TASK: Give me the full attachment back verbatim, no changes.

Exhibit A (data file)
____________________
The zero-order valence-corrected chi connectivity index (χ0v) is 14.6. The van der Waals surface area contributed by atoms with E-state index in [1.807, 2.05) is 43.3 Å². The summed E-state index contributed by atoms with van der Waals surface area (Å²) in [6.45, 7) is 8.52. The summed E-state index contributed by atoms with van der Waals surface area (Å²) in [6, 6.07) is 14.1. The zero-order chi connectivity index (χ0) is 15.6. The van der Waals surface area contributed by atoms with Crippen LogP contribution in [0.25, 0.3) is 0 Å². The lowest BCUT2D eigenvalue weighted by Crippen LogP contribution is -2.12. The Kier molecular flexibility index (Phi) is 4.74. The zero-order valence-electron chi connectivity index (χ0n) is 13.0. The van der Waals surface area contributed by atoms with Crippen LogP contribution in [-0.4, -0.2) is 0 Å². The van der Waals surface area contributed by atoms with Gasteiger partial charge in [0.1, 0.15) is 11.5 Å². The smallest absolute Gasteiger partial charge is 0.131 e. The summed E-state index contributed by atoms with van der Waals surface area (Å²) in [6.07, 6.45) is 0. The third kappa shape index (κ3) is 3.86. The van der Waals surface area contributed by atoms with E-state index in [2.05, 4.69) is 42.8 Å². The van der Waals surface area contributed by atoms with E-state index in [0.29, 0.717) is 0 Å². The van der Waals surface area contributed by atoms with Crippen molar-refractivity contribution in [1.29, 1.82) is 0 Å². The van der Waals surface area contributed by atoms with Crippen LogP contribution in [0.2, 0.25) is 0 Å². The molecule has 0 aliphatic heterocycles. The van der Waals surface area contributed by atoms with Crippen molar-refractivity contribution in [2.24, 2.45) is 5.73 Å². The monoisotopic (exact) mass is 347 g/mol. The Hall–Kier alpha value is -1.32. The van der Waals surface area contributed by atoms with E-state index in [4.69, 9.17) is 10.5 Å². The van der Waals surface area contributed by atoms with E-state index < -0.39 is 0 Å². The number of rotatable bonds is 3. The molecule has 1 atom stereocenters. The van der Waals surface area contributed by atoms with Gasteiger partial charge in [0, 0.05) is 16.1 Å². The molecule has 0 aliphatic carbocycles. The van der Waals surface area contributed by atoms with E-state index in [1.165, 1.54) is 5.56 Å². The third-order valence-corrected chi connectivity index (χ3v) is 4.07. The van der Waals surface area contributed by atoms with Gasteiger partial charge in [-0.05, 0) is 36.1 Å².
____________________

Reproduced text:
The zero-order valence-corrected chi connectivity index (χ0v) is 14.6. The van der Waals surface area contributed by atoms with E-state index in [1.807, 2.05) is 43.3 Å². The summed E-state index contributed by atoms with van der Waals surface area (Å²) in [6.45, 7) is 8.52. The summed E-state index contributed by atoms with van der Waals surface area (Å²) in [6, 6.07) is 14.1. The zero-order chi connectivity index (χ0) is 15.6. The van der Waals surface area contributed by atoms with Crippen LogP contribution in [0.25, 0.3) is 0 Å². The lowest BCUT2D eigenvalue weighted by Crippen LogP contribution is -2.12. The Kier molecular flexibility index (Phi) is 4.74. The zero-order valence-electron chi connectivity index (χ0n) is 13.0. The van der Waals surface area contributed by atoms with Crippen LogP contribution in [-0.4, -0.2) is 0 Å². The van der Waals surface area contributed by atoms with Gasteiger partial charge in [0.1, 0.15) is 11.5 Å². The smallest absolute Gasteiger partial charge is 0.131 e. The summed E-state index contributed by atoms with van der Waals surface area (Å²) in [6.07, 6.45) is 0. The third kappa shape index (κ3) is 3.86. The van der Waals surface area contributed by atoms with E-state index in [2.05, 4.69) is 42.8 Å². The van der Waals surface area contributed by atoms with E-state index in [0.29, 0.717) is 0 Å². The van der Waals surface area contributed by atoms with Crippen molar-refractivity contribution in [1.29, 1.82) is 0 Å². The van der Waals surface area contributed by atoms with Crippen LogP contribution in [0.2, 0.25) is 0 Å². The molecule has 0 aliphatic heterocycles. The van der Waals surface area contributed by atoms with Crippen molar-refractivity contribution in [2.24, 2.45) is 5.73 Å². The monoisotopic (exact) mass is 347 g/mol. The Hall–Kier alpha value is -1.32. The van der Waals surface area contributed by atoms with E-state index in [4.69, 9.17) is 10.5 Å². The van der Waals surface area contributed by atoms with E-state index < -0.39 is 0 Å². The number of rotatable bonds is 3. The molecule has 1 atom stereocenters. The van der Waals surface area contributed by atoms with Gasteiger partial charge in [0, 0.05) is 16.1 Å². The molecule has 0 aliphatic carbocycles. The van der Waals surface area contributed by atoms with E-state index in [1.165, 1.54) is 5.56 Å². The third-order valence-corrected chi connectivity index (χ3v) is 4.07. The van der Waals surface area contributed by atoms with Gasteiger partial charge in [-0.05, 0) is 36.1 Å².